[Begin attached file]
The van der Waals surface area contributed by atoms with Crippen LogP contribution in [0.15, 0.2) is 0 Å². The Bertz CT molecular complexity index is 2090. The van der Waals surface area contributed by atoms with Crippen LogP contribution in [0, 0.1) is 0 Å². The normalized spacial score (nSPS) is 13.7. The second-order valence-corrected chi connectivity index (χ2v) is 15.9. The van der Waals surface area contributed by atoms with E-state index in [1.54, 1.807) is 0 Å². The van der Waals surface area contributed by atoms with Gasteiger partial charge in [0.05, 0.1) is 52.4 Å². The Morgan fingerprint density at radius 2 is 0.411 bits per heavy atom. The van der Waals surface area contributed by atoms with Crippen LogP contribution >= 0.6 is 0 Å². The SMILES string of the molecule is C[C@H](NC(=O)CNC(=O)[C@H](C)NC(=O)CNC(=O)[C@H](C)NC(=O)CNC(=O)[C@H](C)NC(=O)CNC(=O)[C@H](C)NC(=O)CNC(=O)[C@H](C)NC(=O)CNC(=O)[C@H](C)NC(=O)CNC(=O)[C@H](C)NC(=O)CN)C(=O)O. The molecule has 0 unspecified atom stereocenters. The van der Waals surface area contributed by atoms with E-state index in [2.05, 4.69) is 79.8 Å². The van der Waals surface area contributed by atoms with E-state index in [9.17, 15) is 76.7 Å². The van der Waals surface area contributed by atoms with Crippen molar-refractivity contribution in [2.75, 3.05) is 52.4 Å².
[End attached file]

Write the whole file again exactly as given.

The van der Waals surface area contributed by atoms with Crippen LogP contribution in [0.15, 0.2) is 0 Å². The Bertz CT molecular complexity index is 2090. The van der Waals surface area contributed by atoms with Crippen LogP contribution in [0, 0.1) is 0 Å². The normalized spacial score (nSPS) is 13.7. The second-order valence-corrected chi connectivity index (χ2v) is 15.9. The van der Waals surface area contributed by atoms with E-state index in [1.54, 1.807) is 0 Å². The van der Waals surface area contributed by atoms with Gasteiger partial charge in [0.05, 0.1) is 52.4 Å². The Morgan fingerprint density at radius 2 is 0.411 bits per heavy atom. The van der Waals surface area contributed by atoms with Crippen LogP contribution >= 0.6 is 0 Å². The SMILES string of the molecule is C[C@H](NC(=O)CNC(=O)[C@H](C)NC(=O)CNC(=O)[C@H](C)NC(=O)CNC(=O)[C@H](C)NC(=O)CNC(=O)[C@H](C)NC(=O)CNC(=O)[C@H](C)NC(=O)CNC(=O)[C@H](C)NC(=O)CNC(=O)[C@H](C)NC(=O)CN)C(=O)O. The molecule has 0 unspecified atom stereocenters. The van der Waals surface area contributed by atoms with E-state index in [2.05, 4.69) is 79.8 Å². The van der Waals surface area contributed by atoms with E-state index in [9.17, 15) is 76.7 Å². The van der Waals surface area contributed by atoms with Crippen molar-refractivity contribution in [2.75, 3.05) is 52.4 Å².